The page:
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BAD TIMES AT THE EL ROYALE

SYNOPSIS:
Seven strangers turn up at the deserted but not yet abandoned Lake Tahoe motel El Royale, to be greeted by the troubled young Miles (Lewis Pullman) the receptionist ... and everything else. Over the course of one hectic night, they all have a shot at redemption, but they don't all get there.

Review by Louise Keller:
A priest who can't remember, a hippy with a hostage and a soul singer with a metronome are some of the colourful characters in this badass mystery thriller that plays like a surreal jigsaw puzzle in which time flits about like a hyperactive dragonfly. Drew Goddard (The Cabin in the Woods, 2012) is fearless in his creation of a wild and wonderful film that keeps us guessing and enthralled until the very end. Of the seven strangers who gather at the El Royale, the pivotal location for the action, everyone has an agenda, but only one is an innocent.

Beginning with a stunning screenplay that is as edgy as the rhythmic music score that propels the exposition with a sense of urgency and pace, Goddard's characters are downright interesting. It always feels fresh; the film is divided into sections - each of which focuses on one of the characters. Watch carefully - you will not want to miss the backstories, what happens now and who is watching whom.

The film is inventive, thrilling, shocking and most of all - entertaining. The humour is subtle; the dialogue zings. There are many revelations, some graphic violence and an emotional heart whose intensity will surprise. Tears ran down my cheeks in the climactic sequence whose drama is not distracted by the excess that surrounds it.

The less you know about the characters the better - the joys of the film are in the discovery as we walk the tightrope that divides good and bad. Truth and lies spin on the roulette wheel - metaphorically and literally, as the intricate web of interactions come to their spectacular conclusion.

What can you say about a film that takes place in a seedy hotel that basks in its days of former glory and a cast as diverse as Jeff Bridges, who simply gets better and better, Chris Hemsworth impressive without a shirt but as you've never seen him before, the alluring Dakota Johnson and the scene stealing Cynthia Erivo, whose pure singing voice is a knockout. Everyone is excellent - the film's most potent scenes are between Bridges, Erivo and Lewis Pullman, who portrayal of the hotel manager afraid for his soul, will forever haunt you.

The film reminded me of that Winston Churchill quote about tact being the ability to tell someone to go to hell in such a way that they look forward to the trip. Tact may not be part of Goddard's arsenal, but he sure makes us look forward to this addictive hellish ride.

Review by Andrew L. Urban:
You're going to remember this film. And you're going to remember Darlene (Cynthia Erivo), the black singer whose voice is as good as her story. You'll also remember young Miles (Lewis Pullman), the motel gofer whose innocuous and nervous presence hides a secret or 23. But then all the characters have a secret, and so does the El Royale itself, a gaudy, neon blasting motel not far from the action in Nevada. It straddles the border with California, the border running through its centre. This is where things collide ...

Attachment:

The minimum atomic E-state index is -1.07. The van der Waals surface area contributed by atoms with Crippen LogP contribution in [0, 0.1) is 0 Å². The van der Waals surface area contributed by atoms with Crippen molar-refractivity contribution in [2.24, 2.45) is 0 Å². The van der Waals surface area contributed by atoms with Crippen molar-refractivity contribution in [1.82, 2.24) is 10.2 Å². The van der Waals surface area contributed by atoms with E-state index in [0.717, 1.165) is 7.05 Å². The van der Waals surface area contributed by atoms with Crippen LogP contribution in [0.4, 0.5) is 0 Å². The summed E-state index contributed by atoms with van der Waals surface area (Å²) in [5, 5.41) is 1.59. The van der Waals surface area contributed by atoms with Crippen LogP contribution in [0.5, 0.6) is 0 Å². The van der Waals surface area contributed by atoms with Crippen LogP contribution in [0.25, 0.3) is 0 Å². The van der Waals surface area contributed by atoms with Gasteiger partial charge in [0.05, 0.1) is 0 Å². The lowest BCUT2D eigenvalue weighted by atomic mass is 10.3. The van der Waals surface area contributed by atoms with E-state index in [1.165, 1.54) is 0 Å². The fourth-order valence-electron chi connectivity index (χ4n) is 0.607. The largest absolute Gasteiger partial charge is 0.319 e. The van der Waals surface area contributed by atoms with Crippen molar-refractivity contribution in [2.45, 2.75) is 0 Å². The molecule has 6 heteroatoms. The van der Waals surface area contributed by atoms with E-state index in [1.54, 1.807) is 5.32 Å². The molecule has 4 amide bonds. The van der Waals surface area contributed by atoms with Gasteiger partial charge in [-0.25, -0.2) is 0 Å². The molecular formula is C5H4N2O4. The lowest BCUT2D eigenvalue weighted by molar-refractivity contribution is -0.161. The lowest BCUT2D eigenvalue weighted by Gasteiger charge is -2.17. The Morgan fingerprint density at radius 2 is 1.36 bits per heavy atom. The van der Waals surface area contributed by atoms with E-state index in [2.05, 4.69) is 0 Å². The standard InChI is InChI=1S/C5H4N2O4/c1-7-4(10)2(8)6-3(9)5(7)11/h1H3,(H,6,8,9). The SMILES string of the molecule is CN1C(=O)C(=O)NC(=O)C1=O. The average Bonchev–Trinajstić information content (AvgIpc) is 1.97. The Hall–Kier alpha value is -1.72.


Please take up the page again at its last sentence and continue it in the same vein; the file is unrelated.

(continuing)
The film is memorable for several other elements, including the multi-layered story that has a bang in the tail. Drew Goddard's bravura work is a relentlessly inventive, high voltage affair, juggling all the character arcs and story lines with the seamless ease of a master juggler. But if you want to really enjoy the film at its fullest, stop reading now.

No spoilers, but frankly, the film does such a great job of revelation that it is a shame to say too much more. Goddard's confidence is revealed in his use of humour, always surprisingly and subtly. Like his casting against type of Chris Hemsworth (you'll have to see it to understand), so his willingness to blast us out of our seats with sudden impact behaviour, he is willing to take huge cinematic gambles. And he trusts his audience.

He must also be trusted by his cast, because they deliver everything he needs for this gelignite of a film to work. Erivo's singing makes a more than incidental contribution in various scenes, and her relationship with Jeff Bridges' Father Flynn is one of the many highlights of this work. I was going to have a little whinge about the drawn out and mood altering third act, but it's so full of great work I won't bother. Go and remember this film.

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CRITICAL COUNT
Favourable: 2
Unfavourable: 0
Mixed: 0

BAD TIMES AT THE EL ROYALE (MA15+)
(US, 2018)

CAST: Dakota Johnson, Callee Spaeny, Chris Hemsworth, Jeff Bridges, Jon Hamm, Cynthia Erivo, Lewis Pullman

PRODUCER: Drew Goddard, Jeremy Latcham

DIRECTOR: Drew Goddard

SCRIPT: Drew Goddard

CINEMATOGRAPHER: Seamus McGarvey

EDITOR: Lisa Lassek

MUSIC: Michael Giacchino

PRODUCTION DESIGN: Martin Whist

RUNNING TIME: 142 minutes

AUSTRALIAN DISTRIBUTOR: Twentieth Century Fox

AUSTRALIAN RELEASE: October 18, 2018







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